Berkeleian

Berke·le·ian·ism

 (bärk′lē-ə-nĭz′əm, bûr′-)
n.
George Berkeley's philosophy of subjective idealism, which holds that material objects have no independent being but exist only as concepts in God's mind and as perceptions of those concepts in other minds.

Berke′le·ian adj. & n.
American Heritage® Dictionary of the English Language, Fifth Edition. Copyright © 2016 by Houghton Mifflin Harcourt Publishing Company. Published by Houghton Mifflin Harcourt Publishing Company. All rights reserved.

Berkeleian

(bɑːˈklɪən)
adj
(Philosophy) denoting or relating to the philosophy of George Berkeley
n
(Philosophy) a follower of his teachings
Collins English Dictionary – Complete and Unabridged, 12th Edition 2014 © HarperCollins Publishers 1991, 1994, 1998, 2000, 2003, 2006, 2007, 2009, 2011, 2014
References in classic literature ?
But the Berkeleian way of meeting this difficulty is so familiar that I need not enlarge upon it now.
(162) Diaz argues that metaphysical problems provide a blueprint for a political theory: "[...] everyday life is a fiction, an ideological fabrication imposed on us; and extending (and slightly distorting) the Berkeleian principle, we live under continuous surveillance, constantly scrutinized" (xi).
If Berkeleian immaterialism results from eliminating the material side of Descartes' dualism, a materialist approach to the mind results from eliminating the immaterial side.
That is meant broadly, and I think that Mander would agree: the value of Norris' thought is not simply for the relief into which it throws the canonical philosophies of Lockean empiricism, Berkeleian idealism, or English Newtonism; just as important is what it reveals about Platonic and Augustinian traditions late seventeenth-century British philosophy.
It is as if civilization, with its potential for order and symmetry, were immanent in the wilderness, waiting for the Berkeleian human mind to know and thus create it.
His framework of thought is embedded in its context of contemporary philosophical ideas on subjectivity and perception--a Humean stance on the relations between the world, reason, and the human subject, and a Berkeleian perspective on vision.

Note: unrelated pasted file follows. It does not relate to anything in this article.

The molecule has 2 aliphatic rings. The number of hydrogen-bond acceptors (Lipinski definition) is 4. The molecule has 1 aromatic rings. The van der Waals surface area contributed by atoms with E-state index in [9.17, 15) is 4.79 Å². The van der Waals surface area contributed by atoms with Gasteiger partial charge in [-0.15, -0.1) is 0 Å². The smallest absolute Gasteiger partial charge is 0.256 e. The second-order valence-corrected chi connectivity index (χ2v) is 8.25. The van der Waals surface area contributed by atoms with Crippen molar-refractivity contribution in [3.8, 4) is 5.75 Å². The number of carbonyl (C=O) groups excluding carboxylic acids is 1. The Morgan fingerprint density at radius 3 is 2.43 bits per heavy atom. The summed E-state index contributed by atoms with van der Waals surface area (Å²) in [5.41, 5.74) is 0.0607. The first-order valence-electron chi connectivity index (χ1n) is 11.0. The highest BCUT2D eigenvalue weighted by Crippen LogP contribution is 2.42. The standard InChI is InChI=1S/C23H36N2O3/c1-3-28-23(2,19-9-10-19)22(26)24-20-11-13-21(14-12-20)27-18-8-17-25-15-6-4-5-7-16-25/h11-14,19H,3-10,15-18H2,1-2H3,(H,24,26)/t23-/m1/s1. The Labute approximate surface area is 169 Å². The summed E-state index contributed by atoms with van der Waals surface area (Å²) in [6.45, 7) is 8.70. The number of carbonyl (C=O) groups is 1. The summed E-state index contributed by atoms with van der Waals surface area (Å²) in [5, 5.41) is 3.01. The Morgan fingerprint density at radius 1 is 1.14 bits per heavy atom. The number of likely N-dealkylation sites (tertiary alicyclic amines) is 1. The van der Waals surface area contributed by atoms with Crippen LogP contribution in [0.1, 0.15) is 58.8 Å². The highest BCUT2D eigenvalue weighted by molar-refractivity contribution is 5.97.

137), and that Nietzsche was a Berkeleian, because his rejection of any notion of a thing-in-itself was really a rejection of any mind-independent object; however, he claims, Nietzsche was likewise committed to panpsychism and thus to the idea that objects are never unobserved, never mind-independent.
Coleridge considered himself a Berkeleian (110), yet elsewhere in Coleridge criticism we find more convincing denials: J.
Whatever the accuracy of these referrals (does Beckett himself know precisely whence these images and sounds came?), the Berkeleian perception of Mouth by Auditor is a more significant Irish influence on the play than the remembered voices of aged Irish women.
Since the revised version of "This Lime-Tree Bower My Prison," complete with the account of the dell, appeared in the following year, it is historically possible that this revision registers the shift in Coleridge's philosophical allegiances from a mind ruled by Hartley to one legislated by Kant.(15) Even the earlier version of the poem advertises its relations with debates about the mind, specifically by means of the footnote that reads, "You remember, I am a Berkeleian." Despite the fact that this footnote only appears in the early poem and seems already to signal a displacement of Coleridge's commitment to Hartley's model of mind, the early version of the poem does not necessarily preempt the philosophical revision that I am attributing to the later version.
His calendar is a list of marks (7:72); his journal advances serially (7:79 if.); he enumerates topographical and natural resources (7:112 ff.);(12) his prose reads like a list ("so taking my Gun, a Hatchet, and my Dog, and a larger Quantity of Powder and Shot than usual, with two Bisket Cakes, and a great Bunch of Raisins" [7:124]); his adventures link into a Berkeleian "Chain of Wonders" (8:68), "every Part, in its order" (7:8); he tolls casualties (2:25); every few pages he recites some or other inventory.(13) Crusoe, of course, is a historian of the autobiographical variety, and history is about time.